The bad news, though, as we took our first wobbly steps forward on our mother-daughter leadership venture, was that a pair of plane tickets to Liberia was never going to fit into the “reasonably priced airfare” disclaimer I made to Darcy. Europe? No problem. South America? Maybe. But even a couple of super-saver coach seats to Africa would have used up the entire book advance. So we settled for a phone interview rather than pass up the opportunity. It would be okay to interview one of our featured women via telephone; we just wouldn’t make it a habit.
From the moment we booked the appointment, Darcy was a bundle of energy. We both scoured anything published about President Johnson Sirleaf, as well as scads of literature on Liberia and its extraordinary history. We totally immersed ourselves in research about this extraordinary woman. We read her book, This Child Will Be Great, cover to cover. As we turned page after fascinating page, we scratched yellow highlights over all the exciting parts—which gave our copy roughly the appearance of a lemon meringue pie that was heavy on the lemon. To discover the rich details of President Johnson Sirleaf’s incredible history, from an abusive marriage straight out of high school to facing down firing squads as a politician, left us completely in awe. We even got some great insights into her life from our online gang of friends and colleagues. Finally, one warm summer afternoon, Darcy and I sat down together to make a list of the questions to ask.
“I really want to ask her: How do you respond to critics?” Darcy jumped right in. “I know I worry about being criticized when I am heading up a group. But maybe we should say: When do you believe your critics? or Do you ever take criticism to heart?”
Darcy’s hot pink gel pen instantly filled every line of the tablet in front of her as she wrote, crossed out, and rewrote as fast as she could talk. I tried to be patient with her obsessive wordsmithing, but after spending fifteen minutes on each of the first two questions, I had to say, “Don’t agonize so much about the exact wording or the order of the questions. The conversation will flow in its own direction. Try to stay attentive and listen to what she is saying. She could bring up an idea that makes you want to ask something we didn’t plan at all.” I was afraid we were losing focus on the big picture. As a veteran of this sort of interchange, and far more confident about how the call would go, I did my best to instill a sense of calm and confidence in my agitated daughter.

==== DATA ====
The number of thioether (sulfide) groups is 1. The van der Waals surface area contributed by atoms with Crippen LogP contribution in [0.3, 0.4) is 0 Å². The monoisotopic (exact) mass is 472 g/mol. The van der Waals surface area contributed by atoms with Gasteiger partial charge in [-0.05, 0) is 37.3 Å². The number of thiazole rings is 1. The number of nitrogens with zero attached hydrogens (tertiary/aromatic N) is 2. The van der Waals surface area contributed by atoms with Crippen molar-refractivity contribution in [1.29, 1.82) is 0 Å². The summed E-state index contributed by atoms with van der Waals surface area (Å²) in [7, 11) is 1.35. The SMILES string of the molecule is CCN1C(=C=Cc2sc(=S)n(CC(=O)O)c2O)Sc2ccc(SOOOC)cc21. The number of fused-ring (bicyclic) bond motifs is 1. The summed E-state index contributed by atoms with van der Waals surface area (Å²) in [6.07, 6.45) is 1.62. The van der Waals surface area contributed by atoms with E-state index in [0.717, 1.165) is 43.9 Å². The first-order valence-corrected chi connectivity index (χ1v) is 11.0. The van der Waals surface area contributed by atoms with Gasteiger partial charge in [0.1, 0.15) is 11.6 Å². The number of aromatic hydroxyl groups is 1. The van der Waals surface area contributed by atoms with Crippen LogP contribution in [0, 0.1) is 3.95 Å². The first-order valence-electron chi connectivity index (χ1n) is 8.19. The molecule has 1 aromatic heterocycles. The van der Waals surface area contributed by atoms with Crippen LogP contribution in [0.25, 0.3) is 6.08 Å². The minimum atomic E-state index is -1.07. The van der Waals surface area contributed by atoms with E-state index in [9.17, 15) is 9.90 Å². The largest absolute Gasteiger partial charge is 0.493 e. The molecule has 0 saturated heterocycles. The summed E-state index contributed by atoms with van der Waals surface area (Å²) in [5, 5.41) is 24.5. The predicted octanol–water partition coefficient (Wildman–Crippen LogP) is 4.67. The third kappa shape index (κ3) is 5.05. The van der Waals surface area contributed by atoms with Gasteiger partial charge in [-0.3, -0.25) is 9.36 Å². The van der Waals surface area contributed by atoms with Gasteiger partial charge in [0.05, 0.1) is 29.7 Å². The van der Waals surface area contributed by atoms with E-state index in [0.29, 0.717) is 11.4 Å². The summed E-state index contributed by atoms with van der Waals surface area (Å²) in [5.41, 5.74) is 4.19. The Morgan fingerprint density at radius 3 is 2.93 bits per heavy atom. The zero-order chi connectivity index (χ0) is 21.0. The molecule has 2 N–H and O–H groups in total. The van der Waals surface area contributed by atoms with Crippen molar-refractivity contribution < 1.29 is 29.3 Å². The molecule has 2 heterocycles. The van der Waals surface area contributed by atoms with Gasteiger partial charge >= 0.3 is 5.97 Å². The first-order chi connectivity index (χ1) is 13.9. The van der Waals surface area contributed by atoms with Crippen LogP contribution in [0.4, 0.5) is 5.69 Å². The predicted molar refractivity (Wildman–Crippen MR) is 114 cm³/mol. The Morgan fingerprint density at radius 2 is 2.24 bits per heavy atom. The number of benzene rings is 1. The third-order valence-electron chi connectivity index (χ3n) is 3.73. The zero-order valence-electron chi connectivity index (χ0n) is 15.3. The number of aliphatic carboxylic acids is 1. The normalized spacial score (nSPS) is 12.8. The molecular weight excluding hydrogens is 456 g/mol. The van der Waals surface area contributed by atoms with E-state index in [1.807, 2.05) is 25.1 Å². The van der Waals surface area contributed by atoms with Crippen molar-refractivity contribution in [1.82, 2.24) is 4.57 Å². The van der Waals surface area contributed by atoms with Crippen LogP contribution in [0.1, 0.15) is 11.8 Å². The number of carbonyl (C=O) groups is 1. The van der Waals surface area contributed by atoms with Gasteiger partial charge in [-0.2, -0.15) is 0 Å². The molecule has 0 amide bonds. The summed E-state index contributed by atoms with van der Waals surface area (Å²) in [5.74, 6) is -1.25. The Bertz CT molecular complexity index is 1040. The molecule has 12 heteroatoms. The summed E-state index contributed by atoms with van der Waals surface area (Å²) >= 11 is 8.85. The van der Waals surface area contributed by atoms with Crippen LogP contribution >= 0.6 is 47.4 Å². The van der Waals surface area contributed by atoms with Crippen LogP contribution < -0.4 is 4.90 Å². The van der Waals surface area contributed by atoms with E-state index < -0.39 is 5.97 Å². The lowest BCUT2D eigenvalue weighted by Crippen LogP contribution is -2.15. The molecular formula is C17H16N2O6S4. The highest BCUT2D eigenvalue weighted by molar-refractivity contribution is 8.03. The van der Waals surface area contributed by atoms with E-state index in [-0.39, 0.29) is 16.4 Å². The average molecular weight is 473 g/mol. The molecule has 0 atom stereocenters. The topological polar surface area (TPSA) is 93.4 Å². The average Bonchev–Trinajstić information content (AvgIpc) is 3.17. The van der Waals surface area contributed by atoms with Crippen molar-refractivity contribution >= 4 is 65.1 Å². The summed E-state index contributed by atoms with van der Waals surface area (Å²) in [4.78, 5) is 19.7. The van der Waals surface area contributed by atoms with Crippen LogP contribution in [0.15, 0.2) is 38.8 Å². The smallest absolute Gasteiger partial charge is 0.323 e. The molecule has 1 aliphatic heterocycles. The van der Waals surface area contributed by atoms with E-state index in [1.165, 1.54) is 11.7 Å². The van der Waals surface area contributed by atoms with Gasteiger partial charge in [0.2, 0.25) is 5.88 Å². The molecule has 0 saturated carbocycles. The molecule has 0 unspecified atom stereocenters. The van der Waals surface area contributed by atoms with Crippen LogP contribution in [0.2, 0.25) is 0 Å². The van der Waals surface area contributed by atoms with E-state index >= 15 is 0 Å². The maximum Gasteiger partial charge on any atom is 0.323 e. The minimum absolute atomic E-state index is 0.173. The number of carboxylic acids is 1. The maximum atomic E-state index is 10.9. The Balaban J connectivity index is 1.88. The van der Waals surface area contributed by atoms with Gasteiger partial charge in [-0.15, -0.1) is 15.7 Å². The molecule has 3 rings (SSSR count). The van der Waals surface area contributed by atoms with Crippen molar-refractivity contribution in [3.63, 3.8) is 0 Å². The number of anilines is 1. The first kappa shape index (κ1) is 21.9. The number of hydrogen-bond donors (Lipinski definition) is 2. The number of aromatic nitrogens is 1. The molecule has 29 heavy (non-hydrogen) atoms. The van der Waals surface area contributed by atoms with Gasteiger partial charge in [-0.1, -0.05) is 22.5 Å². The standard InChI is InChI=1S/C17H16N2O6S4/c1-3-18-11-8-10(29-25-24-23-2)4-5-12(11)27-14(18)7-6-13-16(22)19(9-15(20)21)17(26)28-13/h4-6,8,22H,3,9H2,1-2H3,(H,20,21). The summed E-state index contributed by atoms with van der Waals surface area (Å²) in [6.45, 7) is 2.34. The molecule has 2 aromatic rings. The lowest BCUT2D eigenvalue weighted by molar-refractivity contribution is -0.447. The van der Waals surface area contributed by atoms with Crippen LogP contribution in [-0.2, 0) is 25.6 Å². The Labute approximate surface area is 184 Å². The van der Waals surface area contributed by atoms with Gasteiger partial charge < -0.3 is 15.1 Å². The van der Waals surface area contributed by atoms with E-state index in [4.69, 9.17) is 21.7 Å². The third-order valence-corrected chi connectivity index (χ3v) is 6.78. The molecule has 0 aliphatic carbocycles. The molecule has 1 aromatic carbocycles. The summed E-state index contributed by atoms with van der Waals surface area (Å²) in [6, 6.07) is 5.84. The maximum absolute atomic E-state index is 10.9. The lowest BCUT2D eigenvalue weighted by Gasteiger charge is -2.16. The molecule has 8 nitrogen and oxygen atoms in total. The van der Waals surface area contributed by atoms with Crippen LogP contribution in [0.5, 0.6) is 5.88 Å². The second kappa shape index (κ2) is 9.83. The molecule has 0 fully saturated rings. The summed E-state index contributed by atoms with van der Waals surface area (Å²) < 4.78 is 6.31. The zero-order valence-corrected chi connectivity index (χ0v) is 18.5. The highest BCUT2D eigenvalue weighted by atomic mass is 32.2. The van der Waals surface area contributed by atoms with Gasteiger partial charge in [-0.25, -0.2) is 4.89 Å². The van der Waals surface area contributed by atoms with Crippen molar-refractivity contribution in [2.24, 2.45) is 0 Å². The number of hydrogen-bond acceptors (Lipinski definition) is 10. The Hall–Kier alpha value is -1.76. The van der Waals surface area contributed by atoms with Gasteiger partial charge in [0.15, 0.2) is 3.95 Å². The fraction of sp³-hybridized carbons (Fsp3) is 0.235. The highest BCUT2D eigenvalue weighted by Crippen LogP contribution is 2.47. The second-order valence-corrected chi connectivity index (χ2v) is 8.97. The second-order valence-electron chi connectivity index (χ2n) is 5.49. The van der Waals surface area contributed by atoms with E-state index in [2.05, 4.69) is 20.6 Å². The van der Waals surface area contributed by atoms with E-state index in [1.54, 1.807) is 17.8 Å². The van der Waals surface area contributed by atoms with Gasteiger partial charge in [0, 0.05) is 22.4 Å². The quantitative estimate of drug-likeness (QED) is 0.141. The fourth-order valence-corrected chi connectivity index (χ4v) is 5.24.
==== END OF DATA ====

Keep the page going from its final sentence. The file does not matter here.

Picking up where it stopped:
I took the tablet and wrote: How do we encourage more young women to be leaders despite the challenges?
“I think it should be ‘young women with doubts to take on leadership roles,’” Darcy insisted, pulling the paper back.
I couldn’t believe she felt she had to reword my questions, too! It was making me crazy.
I wanted everything about this first foray to be perfect. I could feel in the pit of my stomach how nervous I was. Maybe it would be easier on the phone than in person, I told myself. But I still wondered how all this was supposed to work. When you call the president of Liberia, does she just pick up the phone? It seemed crazy that we were going to talk to the head of an entire country.
Never having done this before, I focused all my energy on what I could understand and control: wording the questions to the best of my ability. I thought we should try to sound like we were polished experts and that wording the questions carefully would help with that. I made up our very first question list, neatly typed it, and organized it into categories. I finally felt prepared when I printed it out. It spanned three single-spaced pages starting with: How do you define leadership? and ending with: What do you find most rewarding about being the President of Liberia?
When the actual day arrived, I took the morning off from school so that Mom and I could make the call together from home. It felt a little like cheating to be out of school when I wasn’t sick, but this was really important. I began to feel the scope of what we were about to do—not just today, but with this whole project.
I was still worrying, too—especially about how we would record the interview. We’d purchased a pair of digital recorders (one primary and one for backup) to use at our in-person meetings, but they didn’t have a mechanism for jacking in to pick up both sides of a phone conversation.
“Don’t worry, honey,” Mom had told me with an easy smile. “We can use Old Reliable, the cassette tape recorder I used for the interviews in my last three books. It has a special plug that hooks directly into the phone line. It works great.” Smiling fondly, she patted the antique black plastic RadioShack box that had been her trusty companion through interviews with people like Edie Falco, Barbara Bush, and Amy Grant.
I stared at this clunky looking gadget. “Old Reliable” was ancient technology. Fatter and heavier than an iPad or even a notebook computer, it was at least ten times the size of our sleek, new digital recorders. Those cassette tapes inside it seemed so fragile—easily ruined by water damage or breakage. You can’t even upload them to a computer to back up the recordings! But Mom made one of those parental-authority rulings. She pushed aside “high tech” and stuck us with “good-bye tech.”